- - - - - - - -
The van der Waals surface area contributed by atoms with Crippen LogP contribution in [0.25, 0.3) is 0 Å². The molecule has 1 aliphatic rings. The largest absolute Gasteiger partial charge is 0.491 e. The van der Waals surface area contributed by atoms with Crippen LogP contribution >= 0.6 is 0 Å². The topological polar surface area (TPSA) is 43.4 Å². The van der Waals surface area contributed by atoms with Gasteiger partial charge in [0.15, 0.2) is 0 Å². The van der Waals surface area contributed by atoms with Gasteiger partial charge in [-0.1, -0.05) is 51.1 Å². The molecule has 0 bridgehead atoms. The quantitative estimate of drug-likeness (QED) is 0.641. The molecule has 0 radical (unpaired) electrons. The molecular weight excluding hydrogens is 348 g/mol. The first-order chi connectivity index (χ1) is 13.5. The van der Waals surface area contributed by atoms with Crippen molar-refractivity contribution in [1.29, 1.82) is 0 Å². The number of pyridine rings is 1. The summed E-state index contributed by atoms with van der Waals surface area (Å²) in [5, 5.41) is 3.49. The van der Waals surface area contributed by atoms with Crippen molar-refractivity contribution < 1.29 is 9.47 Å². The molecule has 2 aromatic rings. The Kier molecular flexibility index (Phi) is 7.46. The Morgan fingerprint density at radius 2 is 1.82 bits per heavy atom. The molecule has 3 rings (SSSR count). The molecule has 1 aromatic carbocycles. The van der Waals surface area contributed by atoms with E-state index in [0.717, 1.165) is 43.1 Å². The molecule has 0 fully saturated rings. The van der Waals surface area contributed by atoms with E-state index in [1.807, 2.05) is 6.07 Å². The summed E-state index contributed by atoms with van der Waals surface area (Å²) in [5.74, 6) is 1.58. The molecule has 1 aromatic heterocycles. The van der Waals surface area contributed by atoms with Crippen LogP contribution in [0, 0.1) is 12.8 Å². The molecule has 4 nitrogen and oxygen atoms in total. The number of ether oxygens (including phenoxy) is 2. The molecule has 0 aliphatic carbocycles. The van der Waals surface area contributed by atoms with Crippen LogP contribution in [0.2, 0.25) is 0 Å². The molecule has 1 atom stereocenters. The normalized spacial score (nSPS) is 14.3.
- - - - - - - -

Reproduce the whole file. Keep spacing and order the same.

The van der Waals surface area contributed by atoms with Crippen LogP contribution in [0.25, 0.3) is 0 Å². The molecule has 1 aliphatic rings. The largest absolute Gasteiger partial charge is 0.491 e. The van der Waals surface area contributed by atoms with Crippen LogP contribution >= 0.6 is 0 Å². The topological polar surface area (TPSA) is 43.4 Å². The van der Waals surface area contributed by atoms with Gasteiger partial charge in [0.15, 0.2) is 0 Å². The van der Waals surface area contributed by atoms with Gasteiger partial charge in [-0.1, -0.05) is 51.1 Å². The molecule has 0 bridgehead atoms. The quantitative estimate of drug-likeness (QED) is 0.641. The molecule has 0 radical (unpaired) electrons. The molecular weight excluding hydrogens is 348 g/mol. The first-order chi connectivity index (χ1) is 13.5. The van der Waals surface area contributed by atoms with Crippen molar-refractivity contribution in [1.29, 1.82) is 0 Å². The number of pyridine rings is 1. The summed E-state index contributed by atoms with van der Waals surface area (Å²) in [5, 5.41) is 3.49. The van der Waals surface area contributed by atoms with Crippen molar-refractivity contribution < 1.29 is 9.47 Å². The molecule has 2 aromatic rings. The Kier molecular flexibility index (Phi) is 7.46. The Morgan fingerprint density at radius 2 is 1.82 bits per heavy atom. The molecule has 3 rings (SSSR count). The molecule has 1 aromatic carbocycles. The van der Waals surface area contributed by atoms with E-state index in [0.717, 1.165) is 43.1 Å². The molecule has 0 fully saturated rings. The van der Waals surface area contributed by atoms with E-state index in [1.807, 2.05) is 6.07 Å². The summed E-state index contributed by atoms with van der Waals surface area (Å²) in [5.74, 6) is 1.58. The molecule has 1 aromatic heterocycles. The van der Waals surface area contributed by atoms with Crippen LogP contribution in [0, 0.1) is 12.8 Å². The molecule has 4 nitrogen and oxygen atoms in total. The number of ether oxygens (including phenoxy) is 2. The molecule has 0 aliphatic carbocycles. The van der Waals surface area contributed by atoms with Crippen LogP contribution in [0.2, 0.25) is 0 Å². The molecule has 1 atom stereocenters. The normalized spacial score (nSPS) is 14.3.